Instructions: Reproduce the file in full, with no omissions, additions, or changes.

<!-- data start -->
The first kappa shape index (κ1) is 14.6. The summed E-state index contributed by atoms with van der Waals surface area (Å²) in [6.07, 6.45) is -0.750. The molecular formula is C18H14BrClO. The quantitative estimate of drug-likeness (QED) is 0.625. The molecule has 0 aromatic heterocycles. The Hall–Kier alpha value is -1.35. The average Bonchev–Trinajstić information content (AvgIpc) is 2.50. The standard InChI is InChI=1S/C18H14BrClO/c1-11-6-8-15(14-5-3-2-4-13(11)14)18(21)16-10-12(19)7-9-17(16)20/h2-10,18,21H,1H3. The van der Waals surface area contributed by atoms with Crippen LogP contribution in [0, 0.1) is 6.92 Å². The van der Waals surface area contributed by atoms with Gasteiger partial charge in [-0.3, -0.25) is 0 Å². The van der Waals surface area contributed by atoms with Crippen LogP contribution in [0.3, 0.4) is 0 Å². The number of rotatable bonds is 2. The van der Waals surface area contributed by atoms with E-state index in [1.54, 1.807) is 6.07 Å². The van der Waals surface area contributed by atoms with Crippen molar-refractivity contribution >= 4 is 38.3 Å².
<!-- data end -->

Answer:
The first kappa shape index (κ1) is 14.6. The summed E-state index contributed by atoms with van der Waals surface area (Å²) in [6.07, 6.45) is -0.750. The molecular formula is C18H14BrClO. The quantitative estimate of drug-likeness (QED) is 0.625. The molecule has 0 aromatic heterocycles. The Hall–Kier alpha value is -1.35. The average Bonchev–Trinajstić information content (AvgIpc) is 2.50. The standard InChI is InChI=1S/C18H14BrClO/c1-11-6-8-15(14-5-3-2-4-13(11)14)18(21)16-10-12(19)7-9-17(16)20/h2-10,18,21H,1H3. The van der Waals surface area contributed by atoms with Crippen LogP contribution in [0, 0.1) is 6.92 Å². The van der Waals surface area contributed by atoms with Gasteiger partial charge in [-0.3, -0.25) is 0 Å². The van der Waals surface area contributed by atoms with Crippen LogP contribution in [0.3, 0.4) is 0 Å². The number of rotatable bonds is 2. The van der Waals surface area contributed by atoms with E-state index in [1.54, 1.807) is 6.07 Å². The van der Waals surface area contributed by atoms with Crippen molar-refractivity contribution >= 4 is 38.3 Å².